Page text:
Technology

Open source victory: Court says copyrights apply even for free software

Posted August 14, 2008
Updated August 15, 2008

— In a crucial win for the open source software movement, a federal appeals court has ruled that even software developers who give away the programming code for their works can sue for copyright infringement if someone misappropriates that material.

Companies such as Raleigh-based Red Hat (NYSE: RHT), a developer of open-source Linux software applications and solutions, have been involved in a wide variety of legal actions surronding open source, including allegations that Linux infringes on proprietary code such as Unix. Microsoft also has threatened to sue Linux developers, but that has yet to happen.

In a statement issued Thursday, Red Hat hailed the court decision.

"Because open-source lawsuits are rare, a published appellate decision is especially significant," Red Hat said, according to IDG News Service.

The decision by the U.S. Court of Appeals for the Federal Circuit in Washington, D.C., helps clarify a murky area of the law concerning how much control programmers can exert over their intellectual property once it's been released for free into the so-called "open source" software community.

People are free to use that material in their own products, but they must credit the original authors of the programming code and release their modifications into the wild as well, a cycle that's critical for free software to continue improving.

Because the code was given away for free, thorny questions emerge when a violation has been discovered and someone is found to have shoved the code into their own for-profit products without giving anything back, in the form of attribution and disclosure of the alterations they made.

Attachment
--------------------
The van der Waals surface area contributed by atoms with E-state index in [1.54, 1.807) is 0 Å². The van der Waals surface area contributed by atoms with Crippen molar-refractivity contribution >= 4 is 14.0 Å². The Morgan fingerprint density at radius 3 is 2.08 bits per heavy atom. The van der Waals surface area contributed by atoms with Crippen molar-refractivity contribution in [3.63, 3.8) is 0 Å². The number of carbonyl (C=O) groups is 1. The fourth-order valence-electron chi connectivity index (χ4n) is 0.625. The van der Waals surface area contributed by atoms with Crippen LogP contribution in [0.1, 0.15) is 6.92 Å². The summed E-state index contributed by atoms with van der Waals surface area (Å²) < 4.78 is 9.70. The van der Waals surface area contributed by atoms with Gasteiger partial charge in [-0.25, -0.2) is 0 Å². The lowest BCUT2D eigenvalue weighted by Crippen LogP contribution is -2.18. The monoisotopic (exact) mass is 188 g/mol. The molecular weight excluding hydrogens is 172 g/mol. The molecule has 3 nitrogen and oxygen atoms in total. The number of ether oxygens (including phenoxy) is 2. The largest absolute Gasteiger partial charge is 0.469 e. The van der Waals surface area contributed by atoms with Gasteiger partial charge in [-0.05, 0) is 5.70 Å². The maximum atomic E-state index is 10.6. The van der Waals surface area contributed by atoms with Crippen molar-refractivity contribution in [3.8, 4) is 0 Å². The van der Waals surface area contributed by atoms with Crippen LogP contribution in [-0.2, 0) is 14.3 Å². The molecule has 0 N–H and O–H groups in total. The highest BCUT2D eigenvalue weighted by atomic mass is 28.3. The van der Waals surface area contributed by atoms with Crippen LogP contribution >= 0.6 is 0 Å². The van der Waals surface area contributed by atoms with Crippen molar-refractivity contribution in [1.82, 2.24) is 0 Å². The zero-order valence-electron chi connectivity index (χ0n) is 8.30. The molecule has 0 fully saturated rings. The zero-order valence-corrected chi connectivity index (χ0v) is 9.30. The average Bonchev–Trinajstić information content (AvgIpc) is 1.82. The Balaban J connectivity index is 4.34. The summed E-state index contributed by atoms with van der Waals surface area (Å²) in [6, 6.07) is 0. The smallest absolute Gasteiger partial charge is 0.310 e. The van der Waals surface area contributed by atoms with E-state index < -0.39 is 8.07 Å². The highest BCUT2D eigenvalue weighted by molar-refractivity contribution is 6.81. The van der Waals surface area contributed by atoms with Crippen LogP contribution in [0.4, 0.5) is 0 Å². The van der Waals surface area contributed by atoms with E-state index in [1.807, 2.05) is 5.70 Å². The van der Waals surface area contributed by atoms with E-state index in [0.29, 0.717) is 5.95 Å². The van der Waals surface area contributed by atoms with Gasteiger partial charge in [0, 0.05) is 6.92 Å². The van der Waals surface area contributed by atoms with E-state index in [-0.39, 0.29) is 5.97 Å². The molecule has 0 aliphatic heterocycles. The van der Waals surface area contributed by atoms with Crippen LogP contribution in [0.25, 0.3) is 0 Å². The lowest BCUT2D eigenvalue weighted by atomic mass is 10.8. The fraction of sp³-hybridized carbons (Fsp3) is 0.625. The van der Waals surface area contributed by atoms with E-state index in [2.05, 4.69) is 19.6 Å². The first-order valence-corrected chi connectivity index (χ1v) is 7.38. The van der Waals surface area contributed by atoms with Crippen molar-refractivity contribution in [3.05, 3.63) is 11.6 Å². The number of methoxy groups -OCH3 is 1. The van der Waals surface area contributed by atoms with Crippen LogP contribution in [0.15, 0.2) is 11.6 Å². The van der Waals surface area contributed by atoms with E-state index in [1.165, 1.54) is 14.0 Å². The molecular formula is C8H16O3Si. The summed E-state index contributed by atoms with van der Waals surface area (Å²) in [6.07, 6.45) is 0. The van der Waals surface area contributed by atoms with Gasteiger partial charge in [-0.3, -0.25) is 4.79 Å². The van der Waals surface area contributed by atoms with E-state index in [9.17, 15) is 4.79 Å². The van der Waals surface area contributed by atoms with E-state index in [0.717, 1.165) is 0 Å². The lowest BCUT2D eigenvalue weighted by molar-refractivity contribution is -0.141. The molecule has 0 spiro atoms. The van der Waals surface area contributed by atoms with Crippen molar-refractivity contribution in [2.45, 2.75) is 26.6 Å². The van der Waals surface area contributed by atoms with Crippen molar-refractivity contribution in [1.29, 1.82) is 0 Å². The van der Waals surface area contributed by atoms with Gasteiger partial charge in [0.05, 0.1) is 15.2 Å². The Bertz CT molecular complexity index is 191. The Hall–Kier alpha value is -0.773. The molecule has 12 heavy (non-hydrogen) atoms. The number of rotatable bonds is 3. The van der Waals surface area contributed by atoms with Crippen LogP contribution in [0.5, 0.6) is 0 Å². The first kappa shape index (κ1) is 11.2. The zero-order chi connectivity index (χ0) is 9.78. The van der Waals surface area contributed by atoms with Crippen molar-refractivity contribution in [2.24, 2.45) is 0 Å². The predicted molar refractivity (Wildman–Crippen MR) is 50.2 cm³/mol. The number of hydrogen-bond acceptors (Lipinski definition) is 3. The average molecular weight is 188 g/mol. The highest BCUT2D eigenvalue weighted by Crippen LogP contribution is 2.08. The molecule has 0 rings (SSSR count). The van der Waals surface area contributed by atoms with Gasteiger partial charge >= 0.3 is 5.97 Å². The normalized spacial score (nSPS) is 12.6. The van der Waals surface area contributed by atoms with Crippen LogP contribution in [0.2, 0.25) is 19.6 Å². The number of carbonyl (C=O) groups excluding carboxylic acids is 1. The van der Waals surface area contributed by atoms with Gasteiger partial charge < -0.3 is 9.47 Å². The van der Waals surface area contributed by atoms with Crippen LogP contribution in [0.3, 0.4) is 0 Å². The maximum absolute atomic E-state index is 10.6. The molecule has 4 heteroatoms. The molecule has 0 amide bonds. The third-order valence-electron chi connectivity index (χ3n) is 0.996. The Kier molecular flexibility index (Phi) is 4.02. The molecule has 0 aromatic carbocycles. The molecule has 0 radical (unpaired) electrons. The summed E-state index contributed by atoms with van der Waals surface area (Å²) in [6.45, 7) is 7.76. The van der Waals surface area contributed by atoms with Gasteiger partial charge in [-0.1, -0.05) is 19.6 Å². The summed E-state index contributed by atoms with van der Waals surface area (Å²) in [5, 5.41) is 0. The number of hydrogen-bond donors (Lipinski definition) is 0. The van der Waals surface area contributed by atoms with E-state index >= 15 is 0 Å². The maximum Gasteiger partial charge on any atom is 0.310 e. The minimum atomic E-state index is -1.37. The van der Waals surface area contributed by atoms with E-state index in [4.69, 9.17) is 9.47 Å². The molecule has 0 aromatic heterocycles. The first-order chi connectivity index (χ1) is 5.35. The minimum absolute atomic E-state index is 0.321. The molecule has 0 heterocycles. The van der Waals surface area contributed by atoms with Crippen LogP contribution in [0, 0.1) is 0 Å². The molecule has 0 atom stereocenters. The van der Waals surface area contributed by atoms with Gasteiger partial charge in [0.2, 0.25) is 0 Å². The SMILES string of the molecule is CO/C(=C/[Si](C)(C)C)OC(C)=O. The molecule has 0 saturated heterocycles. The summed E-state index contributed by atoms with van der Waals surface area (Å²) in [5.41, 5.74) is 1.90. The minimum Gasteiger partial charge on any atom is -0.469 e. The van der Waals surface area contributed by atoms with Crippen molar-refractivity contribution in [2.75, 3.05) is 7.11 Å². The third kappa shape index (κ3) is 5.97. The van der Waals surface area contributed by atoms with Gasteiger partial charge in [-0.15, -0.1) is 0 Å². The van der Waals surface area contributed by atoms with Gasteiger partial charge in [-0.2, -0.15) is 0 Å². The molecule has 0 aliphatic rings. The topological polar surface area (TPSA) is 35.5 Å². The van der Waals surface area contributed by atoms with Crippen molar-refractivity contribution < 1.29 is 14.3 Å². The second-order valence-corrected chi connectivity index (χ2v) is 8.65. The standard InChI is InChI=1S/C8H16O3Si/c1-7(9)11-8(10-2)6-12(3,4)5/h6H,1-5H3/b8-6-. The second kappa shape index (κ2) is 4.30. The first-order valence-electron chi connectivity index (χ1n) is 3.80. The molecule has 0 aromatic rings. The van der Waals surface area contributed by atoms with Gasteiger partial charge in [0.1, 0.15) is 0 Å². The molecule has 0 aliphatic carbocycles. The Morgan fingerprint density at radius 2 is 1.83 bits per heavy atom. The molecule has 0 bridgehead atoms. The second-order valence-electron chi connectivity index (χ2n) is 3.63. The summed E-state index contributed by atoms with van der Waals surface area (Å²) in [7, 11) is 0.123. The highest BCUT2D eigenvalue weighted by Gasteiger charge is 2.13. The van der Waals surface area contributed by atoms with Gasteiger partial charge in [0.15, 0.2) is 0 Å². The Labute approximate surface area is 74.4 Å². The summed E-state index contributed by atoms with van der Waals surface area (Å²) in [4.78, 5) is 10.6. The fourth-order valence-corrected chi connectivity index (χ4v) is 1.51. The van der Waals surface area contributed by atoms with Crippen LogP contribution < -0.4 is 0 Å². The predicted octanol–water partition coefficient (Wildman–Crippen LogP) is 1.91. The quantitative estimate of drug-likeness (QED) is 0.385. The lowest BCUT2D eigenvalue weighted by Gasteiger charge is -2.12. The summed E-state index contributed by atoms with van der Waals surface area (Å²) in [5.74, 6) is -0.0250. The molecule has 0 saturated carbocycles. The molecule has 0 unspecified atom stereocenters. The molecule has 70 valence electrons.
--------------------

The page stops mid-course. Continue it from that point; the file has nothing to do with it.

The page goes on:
In the latest case, which involved a computer application that model-train enthusiasts use to program the chips that control their trains, the U.S. District Court in San Francisco ruled that the plaintiff could sue for breach of contract but not copyright infringement.

The distinction is important because it's easier to recover monetary damages in a copyright-infringement case.

Robert Jacobsen, who manages an open source software group that created an application he claims was infringed, sought an injunction against KAM Industries, which makes a competing product. The lower court denied Jacobsen's motion. The appeals court vacated that ruling Wednesday and returned the case to the district court.

"Traditionally, copyright owners sold their copyrighted material in exchange for money," the court said. "The lack of money changing hands in open source licensing should not be presumed to mean that there is no economic consideration, however."

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